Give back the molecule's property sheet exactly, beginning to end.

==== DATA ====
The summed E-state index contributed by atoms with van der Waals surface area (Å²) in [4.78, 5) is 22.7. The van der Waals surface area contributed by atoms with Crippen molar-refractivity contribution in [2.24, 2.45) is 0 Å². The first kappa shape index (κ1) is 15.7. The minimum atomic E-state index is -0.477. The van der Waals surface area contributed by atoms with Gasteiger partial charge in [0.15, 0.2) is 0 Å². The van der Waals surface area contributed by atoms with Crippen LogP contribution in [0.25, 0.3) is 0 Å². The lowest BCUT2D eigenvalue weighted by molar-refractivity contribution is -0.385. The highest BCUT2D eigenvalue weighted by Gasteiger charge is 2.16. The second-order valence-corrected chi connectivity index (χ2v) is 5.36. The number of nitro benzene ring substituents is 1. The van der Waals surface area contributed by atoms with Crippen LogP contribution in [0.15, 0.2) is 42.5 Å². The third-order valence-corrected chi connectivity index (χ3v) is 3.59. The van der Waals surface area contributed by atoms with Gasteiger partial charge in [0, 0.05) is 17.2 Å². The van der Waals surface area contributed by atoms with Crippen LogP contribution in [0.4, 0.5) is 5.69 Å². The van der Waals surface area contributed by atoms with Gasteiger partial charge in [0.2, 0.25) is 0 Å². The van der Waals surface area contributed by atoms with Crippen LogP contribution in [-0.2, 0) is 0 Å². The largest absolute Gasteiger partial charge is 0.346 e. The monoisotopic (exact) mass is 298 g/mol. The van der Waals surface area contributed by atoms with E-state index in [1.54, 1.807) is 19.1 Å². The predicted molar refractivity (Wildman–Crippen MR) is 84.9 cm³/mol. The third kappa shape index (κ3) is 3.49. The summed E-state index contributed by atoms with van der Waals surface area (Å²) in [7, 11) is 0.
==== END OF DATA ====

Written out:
The summed E-state index contributed by atoms with van der Waals surface area (Å²) in [4.78, 5) is 22.7. The van der Waals surface area contributed by atoms with Crippen molar-refractivity contribution in [2.24, 2.45) is 0 Å². The first kappa shape index (κ1) is 15.7. The minimum atomic E-state index is -0.477. The van der Waals surface area contributed by atoms with Gasteiger partial charge in [0.15, 0.2) is 0 Å². The van der Waals surface area contributed by atoms with Crippen LogP contribution in [0.25, 0.3) is 0 Å². The lowest BCUT2D eigenvalue weighted by molar-refractivity contribution is -0.385. The highest BCUT2D eigenvalue weighted by Gasteiger charge is 2.16. The second-order valence-corrected chi connectivity index (χ2v) is 5.36. The number of nitro benzene ring substituents is 1. The van der Waals surface area contributed by atoms with Crippen LogP contribution in [0.15, 0.2) is 42.5 Å². The third-order valence-corrected chi connectivity index (χ3v) is 3.59. The van der Waals surface area contributed by atoms with Gasteiger partial charge in [0, 0.05) is 17.2 Å². The van der Waals surface area contributed by atoms with Crippen LogP contribution in [0.4, 0.5) is 5.69 Å². The van der Waals surface area contributed by atoms with Gasteiger partial charge in [0.2, 0.25) is 0 Å². The van der Waals surface area contributed by atoms with Crippen LogP contribution in [-0.2, 0) is 0 Å². The largest absolute Gasteiger partial charge is 0.346 e. The monoisotopic (exact) mass is 298 g/mol. The van der Waals surface area contributed by atoms with E-state index in [1.54, 1.807) is 19.1 Å². The predicted molar refractivity (Wildman–Crippen MR) is 84.9 cm³/mol. The third kappa shape index (κ3) is 3.49. The summed E-state index contributed by atoms with van der Waals surface area (Å²) in [7, 11) is 0.